The clinical relevance of these tumors is based on their potential of secreting cathecolamines, causing cardiovascular morbidity and mortality. Around 0.2% to 1% of patients with hypertension have chromaffin-cell tumors. These tumors may also extend into adjacent organs, causing mass-effect symptoms (1,2).

Malignant pheochromocytomas are defined as those with metastases, evidence of local invasion, or recurrence. The main sites of metastasis are lymph nodes (80% of patients), bones (50-70%), liver (50%), lungs (30-50%), and kidney. Approximately 10% to 25% of PCCs are malignant (24).

There is no available method to accurately predict the malignant potential of these tumors when they present without metastases. Tumors larger than 5 cm, location of the primary lesion, local invasion, tumor necrosis, high cellularity, nuclear pleomorphism and hyperchromasia are some characteristics that may suggest malignancy, but distant metastases remain the only widely accepted malignancy criterion (3,5). The pattern of cathecolamine secretion is also not useful to differentiate benign from malignant pheochromocytomas, despite previous reports claiming that dopamine levels may be higher in malignant cases (6).

The prognosis of malignant PCC is generally poor due to local recurrence or metastasis, with 5-year survival rates varying between 40% e 70%, and median survival of 7 years (7,8). Nevertheless, there are few reports of patients with malignant PCC surviving for more than 15 years after diagnosis (6,824). We report a case of malignant PCC with 18-year survival and discuss which factors may be related to mortality and long-term survival in malignant pheochromocytoma.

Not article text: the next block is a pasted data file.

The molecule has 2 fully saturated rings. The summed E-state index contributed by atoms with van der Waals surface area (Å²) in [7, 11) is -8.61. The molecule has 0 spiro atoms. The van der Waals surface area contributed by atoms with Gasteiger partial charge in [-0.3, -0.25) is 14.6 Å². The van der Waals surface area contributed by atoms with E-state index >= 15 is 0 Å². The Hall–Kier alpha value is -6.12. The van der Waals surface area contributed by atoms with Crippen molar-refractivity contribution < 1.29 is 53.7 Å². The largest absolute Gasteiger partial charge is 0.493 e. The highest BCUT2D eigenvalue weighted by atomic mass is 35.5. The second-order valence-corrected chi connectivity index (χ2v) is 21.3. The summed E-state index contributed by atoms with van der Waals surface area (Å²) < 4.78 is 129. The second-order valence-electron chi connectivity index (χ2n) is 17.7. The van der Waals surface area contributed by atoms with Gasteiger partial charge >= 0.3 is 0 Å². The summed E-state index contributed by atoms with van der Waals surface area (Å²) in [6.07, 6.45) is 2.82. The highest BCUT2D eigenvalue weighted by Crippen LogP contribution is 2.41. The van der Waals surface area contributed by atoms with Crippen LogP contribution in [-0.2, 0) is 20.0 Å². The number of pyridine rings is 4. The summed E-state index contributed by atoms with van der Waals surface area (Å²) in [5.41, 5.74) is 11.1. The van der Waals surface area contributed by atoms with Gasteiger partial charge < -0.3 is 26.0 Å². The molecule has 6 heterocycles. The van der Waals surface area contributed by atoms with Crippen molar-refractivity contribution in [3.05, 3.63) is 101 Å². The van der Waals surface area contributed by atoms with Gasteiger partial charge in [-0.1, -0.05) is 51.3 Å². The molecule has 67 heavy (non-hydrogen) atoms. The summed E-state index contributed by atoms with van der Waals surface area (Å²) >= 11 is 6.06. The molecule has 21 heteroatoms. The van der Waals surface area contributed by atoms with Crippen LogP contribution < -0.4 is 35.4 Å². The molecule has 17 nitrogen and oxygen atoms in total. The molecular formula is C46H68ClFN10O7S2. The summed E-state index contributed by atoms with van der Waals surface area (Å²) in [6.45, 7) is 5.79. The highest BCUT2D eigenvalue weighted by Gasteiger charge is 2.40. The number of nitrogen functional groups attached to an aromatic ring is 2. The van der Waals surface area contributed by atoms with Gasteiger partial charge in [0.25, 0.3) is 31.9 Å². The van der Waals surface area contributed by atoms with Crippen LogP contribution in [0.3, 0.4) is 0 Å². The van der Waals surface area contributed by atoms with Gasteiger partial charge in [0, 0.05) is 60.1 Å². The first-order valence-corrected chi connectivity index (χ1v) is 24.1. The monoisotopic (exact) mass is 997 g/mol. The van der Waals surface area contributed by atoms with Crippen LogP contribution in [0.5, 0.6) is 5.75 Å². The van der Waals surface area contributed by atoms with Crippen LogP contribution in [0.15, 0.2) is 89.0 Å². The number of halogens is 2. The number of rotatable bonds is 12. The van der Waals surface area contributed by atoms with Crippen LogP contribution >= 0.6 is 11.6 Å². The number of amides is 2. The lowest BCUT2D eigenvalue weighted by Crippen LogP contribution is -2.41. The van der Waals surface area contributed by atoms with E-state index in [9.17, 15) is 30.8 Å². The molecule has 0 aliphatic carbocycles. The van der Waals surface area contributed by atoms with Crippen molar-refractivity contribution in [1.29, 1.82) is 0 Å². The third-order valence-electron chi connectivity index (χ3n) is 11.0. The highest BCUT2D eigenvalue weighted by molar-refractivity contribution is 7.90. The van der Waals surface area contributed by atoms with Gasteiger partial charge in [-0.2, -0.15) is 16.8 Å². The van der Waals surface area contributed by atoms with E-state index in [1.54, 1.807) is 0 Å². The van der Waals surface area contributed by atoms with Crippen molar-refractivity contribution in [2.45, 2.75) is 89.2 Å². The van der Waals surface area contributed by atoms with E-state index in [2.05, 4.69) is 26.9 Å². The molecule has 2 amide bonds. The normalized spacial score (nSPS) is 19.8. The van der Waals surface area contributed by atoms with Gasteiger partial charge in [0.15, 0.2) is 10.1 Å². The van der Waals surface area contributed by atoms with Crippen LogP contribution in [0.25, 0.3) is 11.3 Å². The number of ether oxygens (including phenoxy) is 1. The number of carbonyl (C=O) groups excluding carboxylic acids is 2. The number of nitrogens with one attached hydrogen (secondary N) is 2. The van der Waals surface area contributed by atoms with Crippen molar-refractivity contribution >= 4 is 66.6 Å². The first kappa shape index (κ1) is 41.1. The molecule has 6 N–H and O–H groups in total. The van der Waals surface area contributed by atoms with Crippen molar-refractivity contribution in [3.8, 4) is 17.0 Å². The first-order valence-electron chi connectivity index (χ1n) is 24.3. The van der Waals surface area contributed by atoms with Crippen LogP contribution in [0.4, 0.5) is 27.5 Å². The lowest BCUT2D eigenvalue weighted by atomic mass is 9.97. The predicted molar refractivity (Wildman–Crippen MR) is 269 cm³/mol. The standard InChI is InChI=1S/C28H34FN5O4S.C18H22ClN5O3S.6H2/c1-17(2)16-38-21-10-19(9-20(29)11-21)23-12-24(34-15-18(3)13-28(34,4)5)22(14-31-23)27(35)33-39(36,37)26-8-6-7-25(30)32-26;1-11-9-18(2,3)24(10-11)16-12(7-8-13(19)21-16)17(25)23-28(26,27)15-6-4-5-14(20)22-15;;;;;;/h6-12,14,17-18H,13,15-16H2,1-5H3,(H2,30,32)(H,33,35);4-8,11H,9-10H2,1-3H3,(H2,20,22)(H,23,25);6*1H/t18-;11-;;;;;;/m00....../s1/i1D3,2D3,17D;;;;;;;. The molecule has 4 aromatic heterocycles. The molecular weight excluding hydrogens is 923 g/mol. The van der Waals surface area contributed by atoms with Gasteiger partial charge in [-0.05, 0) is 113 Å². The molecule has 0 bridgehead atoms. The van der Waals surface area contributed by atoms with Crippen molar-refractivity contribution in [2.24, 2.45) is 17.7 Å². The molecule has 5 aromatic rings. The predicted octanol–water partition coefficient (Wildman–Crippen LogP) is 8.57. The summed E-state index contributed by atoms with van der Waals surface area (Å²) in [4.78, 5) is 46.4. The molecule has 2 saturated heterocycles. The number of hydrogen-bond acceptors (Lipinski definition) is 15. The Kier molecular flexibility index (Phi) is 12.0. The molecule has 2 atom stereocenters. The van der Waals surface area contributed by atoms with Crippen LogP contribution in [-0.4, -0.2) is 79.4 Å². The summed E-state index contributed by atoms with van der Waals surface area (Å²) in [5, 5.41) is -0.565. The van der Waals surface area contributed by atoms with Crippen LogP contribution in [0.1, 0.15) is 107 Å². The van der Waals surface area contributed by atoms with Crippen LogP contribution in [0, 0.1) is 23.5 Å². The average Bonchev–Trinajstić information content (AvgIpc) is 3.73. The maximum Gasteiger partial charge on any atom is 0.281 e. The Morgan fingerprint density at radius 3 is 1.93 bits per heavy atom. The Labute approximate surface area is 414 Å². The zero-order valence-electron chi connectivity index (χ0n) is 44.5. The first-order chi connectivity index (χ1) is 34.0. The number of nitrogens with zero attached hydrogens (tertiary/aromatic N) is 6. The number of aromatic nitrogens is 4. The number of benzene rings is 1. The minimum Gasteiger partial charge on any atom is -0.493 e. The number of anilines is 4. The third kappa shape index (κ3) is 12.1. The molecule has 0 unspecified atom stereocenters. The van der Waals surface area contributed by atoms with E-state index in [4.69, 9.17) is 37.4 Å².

CASE REPORT

The patient, a 45-year-old man, reported sustained arterial hypertension with paroxysmal episodes of tachycardia, associated with burning sensations in the head and neck, and hand and foot tremors. On the first consultation, blood pressure was 220 x 160 mmHg, the heart rate was 58 bpm and a systolic murmur 2+/6+ in mitral area was noticed, radiating to the left sternal border. No relevant family history was reported. His father died of prostate cancer at age 65, but there were no other cases of cancer in the family.